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102218-North-Scott-Jr-High-School-001

The statue "Spring Wind" stands outside North Scott Junior High School in Eldridge. The North Scott School District has been reviewing safety measures since Aug. 31, when a junior high student pointed a loaded gun at a teacher and pulled the trigger but had left the safety on.

A judge said Wednesday he will issue a written order at a later date to announce if he will reduce the bond of a 12-year-old boy accused of trying to shoot a North Scott Junior High School teacher in late August.

Judge Mark Cleve said he would take the matter under advisement following testimony and arguments during a 40-minute hearing in Scott County District Court.

The boy, who the Quad-City Times has not named because of his age, is being tried in adult court as a youthful offender on charges of attempted murder, assault while using or displaying a deadly weapon and carrying weapons on school grounds.

Court records allege the boy tried to fire a loaded .22-caliber pistol at his teacher's face on Aug. 31, but the safety was on and no shots were actually fired.

Prosecutors said in court documents that the teacher and a counselor “eventually had to literally pull the gun” out from the boy’s hands and, when asked what his intentions were, he said ‘to end it and anyone that got in my way.”

Just days before the incident, the boy had an issue with looking up guns on his school-issued Chromebook, prosecutors alleged in court documents.

He has been in juvenile detention since the incident. His trial is slated to begin Aug. 5.

His attorneys, Meenakshi Brandt and Melanie Thwing, asked Cleve Wednesday to reduce his $50,000 cash-only bond to $10,000 cash or surety and place him on an ankle monitor if he posts bond. 

“We are not asking that (the boy) be let off scot-free,” Thwing said. “We understand that these are extremely serious charges that he is facing.”

She added, “We are asking the court again to remember that he is 12-years-old, that he is willing to comply with the court, and that he would in essence be confined to his home.”

Thwing argued the boy would appear at all future court appearances and that it would not jeopardize "personal safety or safety of others" if he is released from custody.

She also pointed to the testimony of a DHS employee who testified Wednesday she did not have any safety or sanitation concerns after visiting the family’s home in January.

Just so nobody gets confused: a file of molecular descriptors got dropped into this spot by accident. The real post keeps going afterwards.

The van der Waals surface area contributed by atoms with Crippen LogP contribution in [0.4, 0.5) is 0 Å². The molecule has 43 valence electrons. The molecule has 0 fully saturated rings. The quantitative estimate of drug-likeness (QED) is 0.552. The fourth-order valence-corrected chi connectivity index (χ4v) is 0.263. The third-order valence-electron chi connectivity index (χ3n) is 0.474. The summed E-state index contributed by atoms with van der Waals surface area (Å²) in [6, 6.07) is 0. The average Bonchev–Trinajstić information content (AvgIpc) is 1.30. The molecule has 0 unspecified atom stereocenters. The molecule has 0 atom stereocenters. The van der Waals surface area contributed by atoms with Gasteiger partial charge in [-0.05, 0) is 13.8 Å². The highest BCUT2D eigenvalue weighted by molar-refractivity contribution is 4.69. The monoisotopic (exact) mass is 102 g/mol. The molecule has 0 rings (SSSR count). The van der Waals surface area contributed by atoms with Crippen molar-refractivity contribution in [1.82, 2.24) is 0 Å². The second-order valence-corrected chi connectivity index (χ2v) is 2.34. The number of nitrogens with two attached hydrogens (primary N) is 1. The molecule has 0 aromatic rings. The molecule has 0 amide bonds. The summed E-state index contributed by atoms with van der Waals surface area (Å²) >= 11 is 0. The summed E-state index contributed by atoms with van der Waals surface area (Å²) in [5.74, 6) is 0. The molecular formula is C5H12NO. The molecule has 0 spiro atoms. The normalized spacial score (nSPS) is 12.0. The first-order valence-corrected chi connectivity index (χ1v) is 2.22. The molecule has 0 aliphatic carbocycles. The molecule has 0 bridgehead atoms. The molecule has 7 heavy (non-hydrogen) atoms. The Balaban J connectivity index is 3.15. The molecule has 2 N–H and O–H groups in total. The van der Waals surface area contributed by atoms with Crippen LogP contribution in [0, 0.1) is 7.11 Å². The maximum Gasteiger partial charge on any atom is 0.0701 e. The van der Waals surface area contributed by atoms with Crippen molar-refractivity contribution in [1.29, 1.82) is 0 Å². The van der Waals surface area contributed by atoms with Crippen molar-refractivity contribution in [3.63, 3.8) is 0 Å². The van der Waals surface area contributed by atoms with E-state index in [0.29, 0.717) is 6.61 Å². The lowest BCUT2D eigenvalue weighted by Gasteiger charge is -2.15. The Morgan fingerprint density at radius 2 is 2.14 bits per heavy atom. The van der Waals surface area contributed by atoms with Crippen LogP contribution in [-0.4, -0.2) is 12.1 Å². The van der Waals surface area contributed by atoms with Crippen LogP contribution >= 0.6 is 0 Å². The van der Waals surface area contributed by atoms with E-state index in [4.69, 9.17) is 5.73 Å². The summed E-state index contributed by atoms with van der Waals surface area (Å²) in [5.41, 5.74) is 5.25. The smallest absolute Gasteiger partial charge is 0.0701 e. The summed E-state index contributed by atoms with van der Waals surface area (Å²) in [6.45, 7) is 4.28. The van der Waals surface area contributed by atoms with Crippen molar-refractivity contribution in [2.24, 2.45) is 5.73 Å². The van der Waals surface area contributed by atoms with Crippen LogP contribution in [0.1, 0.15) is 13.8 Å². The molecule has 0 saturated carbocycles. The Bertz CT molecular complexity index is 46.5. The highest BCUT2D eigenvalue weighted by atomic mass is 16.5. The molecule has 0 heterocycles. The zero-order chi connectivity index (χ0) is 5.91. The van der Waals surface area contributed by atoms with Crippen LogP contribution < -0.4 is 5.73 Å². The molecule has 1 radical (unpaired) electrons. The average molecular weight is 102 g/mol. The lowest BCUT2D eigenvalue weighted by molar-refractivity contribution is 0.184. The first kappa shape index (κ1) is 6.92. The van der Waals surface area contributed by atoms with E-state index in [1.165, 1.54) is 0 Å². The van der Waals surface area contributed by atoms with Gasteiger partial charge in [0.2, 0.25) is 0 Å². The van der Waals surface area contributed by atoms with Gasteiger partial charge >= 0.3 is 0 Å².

The boy’s mother testified she has identified a Christian-based online education program if he is released so he can continue with his education.

She also testified he can receive medical care with his family doctor in Davenport and dental services in Eldridge if the need arises, and has contacted therapists to provide mental health treatment.

Thwing further argued all weapons have been removed from the family’s home.

The boy's father, Joseph Andrews III, 51, was subsequently charged with possession of a firearm or offensive weapon by a felon after firearms were found in the home after the incident at the junior high school.

Assistant Scott County Attorney Julie Walton urged the judge to deny the defense motion for a bond reduction and said that the offenses he is facing are “very, very serious.”

“This is a child who has been accused essentially of attempting to commit a mass murder and has put an entire community in fear of his release,” she argued. “We do not see that anything has changed as far as the plan for this child. The home that he left the day he tried to commit this offense is the same home that the defense is proposing he be placed in with very little change other than that he would be schooled in that same home.”

Walton that “isolation within his home and have him poised behind a computer as an educational plan would not be a resolution to the threat that he places on the community” or improve “serious behavior deficiencies” revealed in psychological evaluations.

She also noted that his behavior has not been consistently good while he has been in detention.

Walton further said the boy is safe in juvenile detention, is being educated, and is receiving some help with his deficiencies as to his mental well-being and behavioral issues.

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